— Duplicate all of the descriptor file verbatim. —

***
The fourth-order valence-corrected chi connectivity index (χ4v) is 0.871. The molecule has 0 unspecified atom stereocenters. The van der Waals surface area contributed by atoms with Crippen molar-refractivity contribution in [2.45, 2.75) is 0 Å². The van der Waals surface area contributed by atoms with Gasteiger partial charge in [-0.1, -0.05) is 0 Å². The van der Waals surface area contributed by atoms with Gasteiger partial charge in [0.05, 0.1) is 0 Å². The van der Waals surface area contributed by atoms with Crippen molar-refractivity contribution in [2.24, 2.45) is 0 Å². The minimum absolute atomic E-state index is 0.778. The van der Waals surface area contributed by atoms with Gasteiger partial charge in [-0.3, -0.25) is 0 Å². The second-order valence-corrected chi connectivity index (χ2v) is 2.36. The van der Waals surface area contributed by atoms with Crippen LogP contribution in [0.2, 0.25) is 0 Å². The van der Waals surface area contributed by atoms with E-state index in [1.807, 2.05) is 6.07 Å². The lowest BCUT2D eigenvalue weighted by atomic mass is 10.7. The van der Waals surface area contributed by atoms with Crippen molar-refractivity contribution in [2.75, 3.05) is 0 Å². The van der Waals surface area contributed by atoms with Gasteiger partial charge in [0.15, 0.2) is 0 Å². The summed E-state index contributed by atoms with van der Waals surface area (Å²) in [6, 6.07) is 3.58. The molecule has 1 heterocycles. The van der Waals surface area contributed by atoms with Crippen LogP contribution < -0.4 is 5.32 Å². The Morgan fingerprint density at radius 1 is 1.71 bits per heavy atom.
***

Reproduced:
The fourth-order valence-corrected chi connectivity index (χ4v) is 0.871. The molecule has 0 unspecified atom stereocenters. The van der Waals surface area contributed by atoms with Crippen molar-refractivity contribution in [2.45, 2.75) is 0 Å². The van der Waals surface area contributed by atoms with Gasteiger partial charge in [-0.1, -0.05) is 0 Å². The van der Waals surface area contributed by atoms with Gasteiger partial charge in [0.05, 0.1) is 0 Å². The van der Waals surface area contributed by atoms with Crippen molar-refractivity contribution in [2.24, 2.45) is 0 Å². The minimum absolute atomic E-state index is 0.778. The van der Waals surface area contributed by atoms with Gasteiger partial charge in [-0.3, -0.25) is 0 Å². The second-order valence-corrected chi connectivity index (χ2v) is 2.36. The van der Waals surface area contributed by atoms with Crippen LogP contribution in [0.2, 0.25) is 0 Å². The van der Waals surface area contributed by atoms with E-state index in [1.807, 2.05) is 6.07 Å². The lowest BCUT2D eigenvalue weighted by atomic mass is 10.7. The van der Waals surface area contributed by atoms with Crippen molar-refractivity contribution in [2.75, 3.05) is 0 Å². The van der Waals surface area contributed by atoms with Gasteiger partial charge in [0.15, 0.2) is 0 Å². The summed E-state index contributed by atoms with van der Waals surface area (Å²) in [6, 6.07) is 3.58. The molecule has 1 heterocycles. The van der Waals surface area contributed by atoms with Crippen LogP contribution < -0.4 is 5.32 Å². The Morgan fingerprint density at radius 1 is 1.71 bits per heavy atom.